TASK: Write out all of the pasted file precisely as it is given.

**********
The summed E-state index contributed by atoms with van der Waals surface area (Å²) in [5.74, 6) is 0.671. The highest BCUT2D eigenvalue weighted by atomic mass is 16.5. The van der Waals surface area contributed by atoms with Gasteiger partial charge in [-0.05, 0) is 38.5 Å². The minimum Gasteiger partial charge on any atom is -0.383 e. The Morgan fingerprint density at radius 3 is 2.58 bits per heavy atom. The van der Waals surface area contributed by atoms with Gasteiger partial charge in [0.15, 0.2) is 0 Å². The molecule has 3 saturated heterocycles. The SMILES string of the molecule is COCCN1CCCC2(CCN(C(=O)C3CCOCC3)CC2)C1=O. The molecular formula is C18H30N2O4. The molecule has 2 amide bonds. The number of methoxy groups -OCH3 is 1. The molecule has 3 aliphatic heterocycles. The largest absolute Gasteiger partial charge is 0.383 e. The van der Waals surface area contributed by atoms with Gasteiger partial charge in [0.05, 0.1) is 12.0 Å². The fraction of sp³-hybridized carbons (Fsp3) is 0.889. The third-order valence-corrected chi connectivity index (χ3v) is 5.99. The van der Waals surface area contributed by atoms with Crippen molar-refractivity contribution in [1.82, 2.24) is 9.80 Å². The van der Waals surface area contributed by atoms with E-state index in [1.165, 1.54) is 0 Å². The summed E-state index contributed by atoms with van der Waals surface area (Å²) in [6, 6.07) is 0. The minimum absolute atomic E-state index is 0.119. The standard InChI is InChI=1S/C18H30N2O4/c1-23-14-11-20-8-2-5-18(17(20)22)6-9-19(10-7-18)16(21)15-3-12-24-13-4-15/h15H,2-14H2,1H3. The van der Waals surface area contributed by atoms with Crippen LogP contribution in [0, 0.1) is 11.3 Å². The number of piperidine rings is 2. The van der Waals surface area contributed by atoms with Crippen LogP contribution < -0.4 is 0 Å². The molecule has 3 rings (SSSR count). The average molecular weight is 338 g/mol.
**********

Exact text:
The summed E-state index contributed by atoms with van der Waals surface area (Å²) in [5.74, 6) is 0.671. The highest BCUT2D eigenvalue weighted by atomic mass is 16.5. The van der Waals surface area contributed by atoms with Gasteiger partial charge in [-0.05, 0) is 38.5 Å². The minimum Gasteiger partial charge on any atom is -0.383 e. The Morgan fingerprint density at radius 3 is 2.58 bits per heavy atom. The van der Waals surface area contributed by atoms with Gasteiger partial charge in [0.15, 0.2) is 0 Å². The molecule has 3 saturated heterocycles. The SMILES string of the molecule is COCCN1CCCC2(CCN(C(=O)C3CCOCC3)CC2)C1=O. The molecular formula is C18H30N2O4. The molecule has 2 amide bonds. The number of methoxy groups -OCH3 is 1. The molecule has 3 aliphatic heterocycles. The largest absolute Gasteiger partial charge is 0.383 e. The van der Waals surface area contributed by atoms with Gasteiger partial charge in [0.05, 0.1) is 12.0 Å². The fraction of sp³-hybridized carbons (Fsp3) is 0.889. The third-order valence-corrected chi connectivity index (χ3v) is 5.99. The van der Waals surface area contributed by atoms with Crippen molar-refractivity contribution in [1.82, 2.24) is 9.80 Å². The van der Waals surface area contributed by atoms with E-state index in [1.165, 1.54) is 0 Å². The summed E-state index contributed by atoms with van der Waals surface area (Å²) in [6, 6.07) is 0. The minimum absolute atomic E-state index is 0.119. The standard InChI is InChI=1S/C18H30N2O4/c1-23-14-11-20-8-2-5-18(17(20)22)6-9-19(10-7-18)16(21)15-3-12-24-13-4-15/h15H,2-14H2,1H3. The van der Waals surface area contributed by atoms with Crippen LogP contribution in [0, 0.1) is 11.3 Å². The number of piperidine rings is 2. The van der Waals surface area contributed by atoms with Crippen LogP contribution < -0.4 is 0 Å². The molecule has 3 rings (SSSR count). The average molecular weight is 338 g/mol.